How much snow still covers California’s mountains this July?

Share via

In a typical year, California mountains are largely snow-free at this stage in the summer, with some exceptions at higher elevations. This, however, has not been a typical year. In the last couple of weeks of July, large swaths of the Sierra continued to be covered in snow, making for tricky and in some cases treacherous hiking conditions.

California’s snowpack reached record-high levels this year — 40 million acre-feet at its peak in April, which, melted, would be enough to fill a third of Lake Tahoe. The persisting snow cover has to do with an unusually wet winter and temperatures that remained low well into the spring. Direct sunlight is also usually a driving factor in accelerating snowmelt, but many parts of the state saw a relatively cloudy spring.

On July 21, the snowpack in both the South and Central Sierra regions was a staggering 1,000% of the average for that date. Snow cover at high elevations has persisted far longer compared with last year.


For people recreating in the backcountry, the persisting snow can make for some potentially dangerous conditions not usually seen this far into July. Over the next few weeks, hikers may continue to encounter large snow fields as well as snow bridges, which are masses of snow that form across — and sometimes conceal — hazards underneath, such as flowing water, crevasses and other openings in the ground.

Though it’s rare, late-season wet slab avalanches can also occur, according to Andrew Schwartz, lead scientist at the UC Berkeley Central Sierra Snow Laboratory. This can happen when a layer of snow, or a slab, gets wet and very heavy. The flow of water from the snowmelt can ultimately cause the slab to slide downhill. These avalanches are not associated with the big plumes of snow typically seen when avalanches occur in the winter, and have the potential to partly or completely bury a person. A hiker died in such an avalanche on Split Mountain in Inyo County on July 2.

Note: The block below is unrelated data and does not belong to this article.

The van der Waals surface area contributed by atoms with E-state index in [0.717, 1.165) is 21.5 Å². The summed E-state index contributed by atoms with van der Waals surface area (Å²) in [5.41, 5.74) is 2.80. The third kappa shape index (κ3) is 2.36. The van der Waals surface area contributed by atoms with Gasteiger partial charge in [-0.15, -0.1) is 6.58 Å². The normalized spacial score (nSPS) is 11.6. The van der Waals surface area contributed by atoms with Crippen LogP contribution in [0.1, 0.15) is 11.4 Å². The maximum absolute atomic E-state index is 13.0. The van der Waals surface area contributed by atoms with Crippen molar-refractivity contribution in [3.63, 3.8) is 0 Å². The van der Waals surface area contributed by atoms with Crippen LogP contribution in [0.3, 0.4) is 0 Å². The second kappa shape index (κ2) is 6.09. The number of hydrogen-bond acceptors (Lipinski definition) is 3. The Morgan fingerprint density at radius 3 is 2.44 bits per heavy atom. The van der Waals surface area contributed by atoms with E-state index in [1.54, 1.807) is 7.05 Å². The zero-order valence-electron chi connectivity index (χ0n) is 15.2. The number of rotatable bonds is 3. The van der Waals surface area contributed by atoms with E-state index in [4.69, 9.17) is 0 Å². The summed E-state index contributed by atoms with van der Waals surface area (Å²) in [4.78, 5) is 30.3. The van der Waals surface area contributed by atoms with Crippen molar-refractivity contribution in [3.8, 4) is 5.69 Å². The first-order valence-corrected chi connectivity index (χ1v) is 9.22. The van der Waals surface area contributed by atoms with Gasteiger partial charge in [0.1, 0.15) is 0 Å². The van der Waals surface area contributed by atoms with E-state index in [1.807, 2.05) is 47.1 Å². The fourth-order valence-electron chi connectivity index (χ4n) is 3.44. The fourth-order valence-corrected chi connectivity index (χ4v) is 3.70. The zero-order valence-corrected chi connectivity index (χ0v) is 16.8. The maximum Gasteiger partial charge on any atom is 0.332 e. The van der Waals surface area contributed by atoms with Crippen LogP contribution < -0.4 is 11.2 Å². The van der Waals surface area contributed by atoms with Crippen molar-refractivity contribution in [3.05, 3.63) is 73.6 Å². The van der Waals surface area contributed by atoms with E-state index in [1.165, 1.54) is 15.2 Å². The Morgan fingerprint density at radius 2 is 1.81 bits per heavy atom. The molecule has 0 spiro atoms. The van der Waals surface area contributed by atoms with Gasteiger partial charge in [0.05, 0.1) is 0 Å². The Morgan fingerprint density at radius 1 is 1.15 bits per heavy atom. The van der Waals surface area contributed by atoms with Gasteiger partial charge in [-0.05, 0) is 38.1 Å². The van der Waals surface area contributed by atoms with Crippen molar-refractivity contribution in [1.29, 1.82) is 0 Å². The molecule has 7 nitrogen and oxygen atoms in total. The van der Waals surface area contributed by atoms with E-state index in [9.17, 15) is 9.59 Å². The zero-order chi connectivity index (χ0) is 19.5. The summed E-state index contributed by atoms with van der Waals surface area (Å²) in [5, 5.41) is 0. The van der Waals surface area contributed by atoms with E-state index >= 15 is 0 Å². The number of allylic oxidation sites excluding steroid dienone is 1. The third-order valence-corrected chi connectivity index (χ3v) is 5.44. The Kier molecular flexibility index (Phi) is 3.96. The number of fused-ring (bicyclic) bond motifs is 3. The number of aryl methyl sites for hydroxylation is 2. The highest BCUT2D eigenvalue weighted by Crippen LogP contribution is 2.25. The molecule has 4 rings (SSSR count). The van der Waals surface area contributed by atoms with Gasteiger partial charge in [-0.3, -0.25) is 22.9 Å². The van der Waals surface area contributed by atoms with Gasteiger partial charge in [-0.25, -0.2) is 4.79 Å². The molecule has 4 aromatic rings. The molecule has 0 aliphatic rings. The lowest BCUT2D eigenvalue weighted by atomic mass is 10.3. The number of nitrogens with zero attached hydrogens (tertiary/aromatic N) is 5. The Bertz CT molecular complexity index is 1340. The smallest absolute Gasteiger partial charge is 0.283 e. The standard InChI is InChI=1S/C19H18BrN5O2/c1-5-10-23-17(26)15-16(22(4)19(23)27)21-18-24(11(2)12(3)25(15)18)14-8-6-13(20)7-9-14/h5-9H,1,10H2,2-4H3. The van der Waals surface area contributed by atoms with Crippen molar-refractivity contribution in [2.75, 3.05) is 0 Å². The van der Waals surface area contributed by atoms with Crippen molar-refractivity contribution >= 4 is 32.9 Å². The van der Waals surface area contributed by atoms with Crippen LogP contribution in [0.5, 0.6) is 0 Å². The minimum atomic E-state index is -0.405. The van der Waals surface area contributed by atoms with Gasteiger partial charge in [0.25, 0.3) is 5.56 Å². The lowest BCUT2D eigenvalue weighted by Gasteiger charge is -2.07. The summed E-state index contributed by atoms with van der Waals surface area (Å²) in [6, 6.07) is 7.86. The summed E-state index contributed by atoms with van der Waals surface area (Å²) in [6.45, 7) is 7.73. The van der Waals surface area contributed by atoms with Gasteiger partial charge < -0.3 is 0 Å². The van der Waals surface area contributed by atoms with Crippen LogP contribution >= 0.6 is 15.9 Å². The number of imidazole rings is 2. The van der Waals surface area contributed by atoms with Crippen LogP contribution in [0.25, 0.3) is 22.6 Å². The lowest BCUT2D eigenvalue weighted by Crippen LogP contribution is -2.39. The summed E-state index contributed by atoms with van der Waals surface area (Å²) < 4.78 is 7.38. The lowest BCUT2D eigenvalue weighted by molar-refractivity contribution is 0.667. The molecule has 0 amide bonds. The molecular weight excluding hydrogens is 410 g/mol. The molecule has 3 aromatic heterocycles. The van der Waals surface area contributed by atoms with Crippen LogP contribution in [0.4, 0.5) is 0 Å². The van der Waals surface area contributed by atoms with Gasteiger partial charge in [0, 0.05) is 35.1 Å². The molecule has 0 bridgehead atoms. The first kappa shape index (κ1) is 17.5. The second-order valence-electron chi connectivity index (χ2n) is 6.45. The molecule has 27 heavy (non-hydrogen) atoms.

A snow bridge over a stream.
If hikers visit the Sierra today, they may encounter snow bridges, which are masses of snow that could conceal hazards such as flowing water, crevasses and other openings in the ground.
(Abhinanda Bhattacharyya / Los Angeles Times)

Rivers and streams from snowmelt have also been flowing faster and higher than average this year, though that runoff peaked around June 1 and has been on a downswing since, Schwartz said. Still, for people venturing into the mountains, some rivers and streams may continue to pose dangers for several weeks to come.

On July 3, Mono County search-and-rescue volunteers recovered the body of a swimmer in a waterway below Grant Lake in the Eastern Sierra. This has been one among a few swift-water accidents across the state this year.

With temperatures rising, two things will happen, said Rob Patterson, president of the Mono County Sheriff’s Office’s search-and-rescue team.


“It makes people want to get in the water, and it makes the snow melt faster,” he said. “So I want to caution people to please be very, very, very careful around water, especially anything that leads to a stream or river. I would just not get in there right now.”

The all-volunteer search-and-rescue team is dispatched by the county sheriff and typically conducts about 45 missions each year. Seventy-five percent of those missions normally occur in the summer months, Patterson said. This year, he has been pleasantly surprised that despite the increased dangers in the mountains from the record-setting snowpack, he has not yet observed any uptick in calls for help. People seem to have done their due diligence about conditions, heeded warnings and simply recreated in the backcountry less frequently as conditions slowly improved.

This year California’s snowpack reached record-high levels — 40 million acre-feet at its peak in April. Melted, that would be enough to hypothetically drape almost 5 inches of water across the entire state of California.

June 8, 2023

“There was a lot of good decision-making going on” on whether or not to go in the backcountry, he said.

Patterson encouraged people recreating in the mountains this year to be prepared with gear for traversing snow and ice, such as ice axes, crampons and microspikes, and devices for calling for help in remote locations, such as satellite messengers. On the flip side, as temperatures rise over the next few weeks, hikers may also need to prepare for another type of extreme weather.

Whether you’re a seasoned snow hiker or planning your first trek, bear in mind that even a short trip in the snow can be grueling. So plan ahead, have the right gear and check the weather.

Jan. 7, 2023